I will now explain that by the terms dissociation of steam by heat I mean that steam is resolved into its constituents by the loss of one of them through satisfaction by that constituent of a chemical affinity, and that generally to this loss is due a lesser heat than is obtainable by the combustion of hydrogen in oxygen; but I term that decomposition or resolution of steam into its constituent gases by heat without loss of either constituent gas, (in satisfaction of chemical afflnity,) producing an oxyhydrogen gaseous mixture, thermolysis, and the effecting of thermolysis I term thermolysing. By thermolytic action upon steam passed through platinum and porcelain tubes Grove (also Deville) has shown that this vapor may be resolved into its constituent gases. I make use of this principle in my invention, and I have discovered that steam passed through a cast-iron tube, maintained at or above the temperature of molten silver, is decomposed into its constituent gases without oxidation of the tube. I have further discovered that this action cannot be obtained with plain wrought iron tubes, for the reason that the wrought-iron .tube is oxidized at the expense of the oxygen of the steam in so short a period of time as to render plain wrought-iron tubes practically useless. I advance the theory that the cast-iron tubes are rendered inattackable by the oxygen, for the reason that it becomes coated with a stratum of carbide of iron, or, more probably, of a carbo-silicide of iron. I also advance, as a theory explaining this fact, that hotwrought-iron is more easily oxidized than is hot cast-iron, because of its position in the electro-motive scale being more positive than'that of cast iron.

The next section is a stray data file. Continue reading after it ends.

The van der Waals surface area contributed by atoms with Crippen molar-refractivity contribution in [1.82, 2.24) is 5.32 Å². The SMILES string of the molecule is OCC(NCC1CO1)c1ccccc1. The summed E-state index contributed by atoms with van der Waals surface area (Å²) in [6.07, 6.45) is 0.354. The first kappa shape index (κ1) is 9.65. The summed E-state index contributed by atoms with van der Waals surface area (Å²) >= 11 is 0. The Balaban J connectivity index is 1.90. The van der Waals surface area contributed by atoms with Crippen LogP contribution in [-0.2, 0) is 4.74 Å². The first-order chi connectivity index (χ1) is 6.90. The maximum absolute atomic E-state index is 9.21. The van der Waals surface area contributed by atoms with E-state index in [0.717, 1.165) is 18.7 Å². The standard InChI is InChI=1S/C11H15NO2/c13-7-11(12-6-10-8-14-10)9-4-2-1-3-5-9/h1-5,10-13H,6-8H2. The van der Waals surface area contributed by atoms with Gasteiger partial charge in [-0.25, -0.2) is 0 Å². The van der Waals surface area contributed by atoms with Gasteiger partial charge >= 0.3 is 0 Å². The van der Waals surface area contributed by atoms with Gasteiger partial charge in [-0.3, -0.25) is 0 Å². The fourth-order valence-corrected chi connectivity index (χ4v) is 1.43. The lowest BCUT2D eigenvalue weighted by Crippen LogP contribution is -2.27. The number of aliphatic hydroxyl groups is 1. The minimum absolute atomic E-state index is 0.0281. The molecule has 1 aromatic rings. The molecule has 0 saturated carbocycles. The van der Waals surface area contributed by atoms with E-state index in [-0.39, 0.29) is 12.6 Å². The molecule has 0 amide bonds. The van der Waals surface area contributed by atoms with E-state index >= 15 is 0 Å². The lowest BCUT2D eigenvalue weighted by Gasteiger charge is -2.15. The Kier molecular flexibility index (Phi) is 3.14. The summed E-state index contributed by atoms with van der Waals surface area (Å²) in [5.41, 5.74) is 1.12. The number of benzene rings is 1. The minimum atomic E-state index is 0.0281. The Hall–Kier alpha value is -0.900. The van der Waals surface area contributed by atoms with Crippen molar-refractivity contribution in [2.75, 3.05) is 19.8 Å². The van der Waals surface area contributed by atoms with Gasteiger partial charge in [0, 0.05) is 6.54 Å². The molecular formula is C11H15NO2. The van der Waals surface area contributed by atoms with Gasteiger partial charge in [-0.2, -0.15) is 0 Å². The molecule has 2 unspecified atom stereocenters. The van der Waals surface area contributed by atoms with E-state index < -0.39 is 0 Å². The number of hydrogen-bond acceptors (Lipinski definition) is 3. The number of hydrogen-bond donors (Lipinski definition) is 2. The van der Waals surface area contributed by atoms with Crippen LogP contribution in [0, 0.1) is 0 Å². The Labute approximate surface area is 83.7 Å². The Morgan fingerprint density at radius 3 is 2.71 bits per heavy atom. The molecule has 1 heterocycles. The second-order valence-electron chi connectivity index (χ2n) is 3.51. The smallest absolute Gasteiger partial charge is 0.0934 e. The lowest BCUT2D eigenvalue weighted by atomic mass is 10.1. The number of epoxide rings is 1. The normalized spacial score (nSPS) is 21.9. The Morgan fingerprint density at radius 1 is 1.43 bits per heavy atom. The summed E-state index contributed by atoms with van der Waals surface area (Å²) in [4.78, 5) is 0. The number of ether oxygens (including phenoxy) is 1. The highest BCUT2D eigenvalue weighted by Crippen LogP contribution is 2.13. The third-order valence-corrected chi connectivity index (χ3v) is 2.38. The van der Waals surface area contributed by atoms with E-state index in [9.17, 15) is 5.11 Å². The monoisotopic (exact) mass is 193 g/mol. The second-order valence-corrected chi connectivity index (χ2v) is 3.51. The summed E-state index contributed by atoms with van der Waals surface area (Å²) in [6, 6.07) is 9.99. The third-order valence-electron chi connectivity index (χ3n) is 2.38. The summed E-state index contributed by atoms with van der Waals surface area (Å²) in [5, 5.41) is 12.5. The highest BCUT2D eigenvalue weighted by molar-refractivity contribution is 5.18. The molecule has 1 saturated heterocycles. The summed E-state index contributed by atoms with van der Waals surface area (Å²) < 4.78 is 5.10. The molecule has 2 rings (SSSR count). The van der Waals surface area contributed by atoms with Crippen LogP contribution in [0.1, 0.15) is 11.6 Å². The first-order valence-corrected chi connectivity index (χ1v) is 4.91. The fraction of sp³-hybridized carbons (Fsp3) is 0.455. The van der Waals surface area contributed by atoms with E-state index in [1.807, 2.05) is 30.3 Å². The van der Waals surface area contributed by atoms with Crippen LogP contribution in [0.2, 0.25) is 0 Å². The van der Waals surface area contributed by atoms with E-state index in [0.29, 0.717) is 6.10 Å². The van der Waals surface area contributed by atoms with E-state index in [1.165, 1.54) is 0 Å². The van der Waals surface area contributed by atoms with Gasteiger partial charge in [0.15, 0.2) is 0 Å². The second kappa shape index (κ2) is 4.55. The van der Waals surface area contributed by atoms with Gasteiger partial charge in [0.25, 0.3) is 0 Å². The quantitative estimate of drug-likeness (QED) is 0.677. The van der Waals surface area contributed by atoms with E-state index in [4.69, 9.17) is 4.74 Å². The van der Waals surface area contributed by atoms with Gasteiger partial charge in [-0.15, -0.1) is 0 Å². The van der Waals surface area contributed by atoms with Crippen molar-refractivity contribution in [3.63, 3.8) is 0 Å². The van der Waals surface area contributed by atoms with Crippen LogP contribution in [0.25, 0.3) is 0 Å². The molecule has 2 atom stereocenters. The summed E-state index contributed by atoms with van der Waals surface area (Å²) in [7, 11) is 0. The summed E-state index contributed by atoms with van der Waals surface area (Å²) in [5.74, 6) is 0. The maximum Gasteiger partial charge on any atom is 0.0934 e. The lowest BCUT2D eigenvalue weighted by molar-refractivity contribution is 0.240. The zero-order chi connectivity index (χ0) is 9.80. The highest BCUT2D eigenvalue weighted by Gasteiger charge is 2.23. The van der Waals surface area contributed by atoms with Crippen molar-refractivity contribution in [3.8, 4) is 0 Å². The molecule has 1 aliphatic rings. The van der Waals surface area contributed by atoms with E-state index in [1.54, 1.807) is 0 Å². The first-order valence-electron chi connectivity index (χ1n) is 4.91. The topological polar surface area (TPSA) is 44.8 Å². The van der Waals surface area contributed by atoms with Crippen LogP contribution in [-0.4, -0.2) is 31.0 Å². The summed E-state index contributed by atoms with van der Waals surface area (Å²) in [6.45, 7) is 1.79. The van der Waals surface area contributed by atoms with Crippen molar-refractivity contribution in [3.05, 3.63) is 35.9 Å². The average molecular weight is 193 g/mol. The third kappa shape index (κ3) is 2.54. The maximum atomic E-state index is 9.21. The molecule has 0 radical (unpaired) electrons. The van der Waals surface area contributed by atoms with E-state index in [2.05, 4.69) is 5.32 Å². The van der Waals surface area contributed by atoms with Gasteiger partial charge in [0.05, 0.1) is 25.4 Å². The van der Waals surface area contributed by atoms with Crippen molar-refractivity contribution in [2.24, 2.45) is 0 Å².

According to my invention, having caused the-decomposition of the steam into its constituent gases by the action of thermolysis in a heated cast-iron tubular retort, placed preferably in the hottest. part of the furnace, (which furnace is employed to generatethe steam to be passed through the tubular retort and therein submitted to thermolysis, or which steam may be obtained from a foreign source,) I cause the gases to pass into the closed ash-pan situated beneath the gratebars, or their equivalent, in the furnace. If these grate -barssupport a f u el-such as coal requiring oxygen for its consumption, I supply that oxygen by causing the gases as they flow with their greatinitial pressure from the exit-tube of the retort to inject or induceinto the ash-pan the quantity of air necessary to the consumption of the fuel without any regard to the heat to be obtained from the consumption of the oxyhydrogen gaseous mixture. I wish it to be fully understood thatI consider that the heat obtained from the consumption of the oxyhydrogen gaseous mixture resulting from the thermolyzing of the steam in the cast-iron tube or retort is wholly additive to the heat obtained from the combustion of the fuel by the in j ectcd or ind rawn air, which air I consider in no way a diluent of the oxyhydrogen gaseous mixture; but I further have discovered that the action of the fuel lying on the grate-bars, so far as relates to the combustion of the oxyhydrogen gaseous mixture, is a catalytic or contact action that is, the gases will not at the pressure and velocity at which they issue from the injector ignite, and even when reduced in velocity and pressure so as to become ignitible, they then ignite only as an explosive mixture, the explosion causing discontinuance of the inflammation. It is, I believe, Well known in Qchemical science that an explosive-gas mixture cannot be burned continuously with a continuous flame. Now I have discovered that if such gases resulting from the thermolyzing of steam be passed through the ashes of coal these ashes have such an action at a proper temperature as to cause the continued inflammation of the oxyhydrogen gaseous mixture, and as the ashes are not consumed, nor does it appear necessary that they should be, at a temperature likely to maintain inflammation by presenting a sufficientlyheated substance to cause continuously infi nitesimal explosions, which as a Whole might appear to be continuous inflammation, I have concluded that such action is a contact or catalytic action. More especially have I been forced to this conclusion by the reason that asbestus affords a material which will, by passing the oxyhydrogen gaseous mixture through it at a temperature below that required to initially inflame such mixture, maintain constant inflammation. I base my opinion that this operation is catalytic on other experimental facts, and I wish it understood that, whatever may be the nature of this action, I find such catalytic materialnecessary in practice to the continual inflammation of the gases. v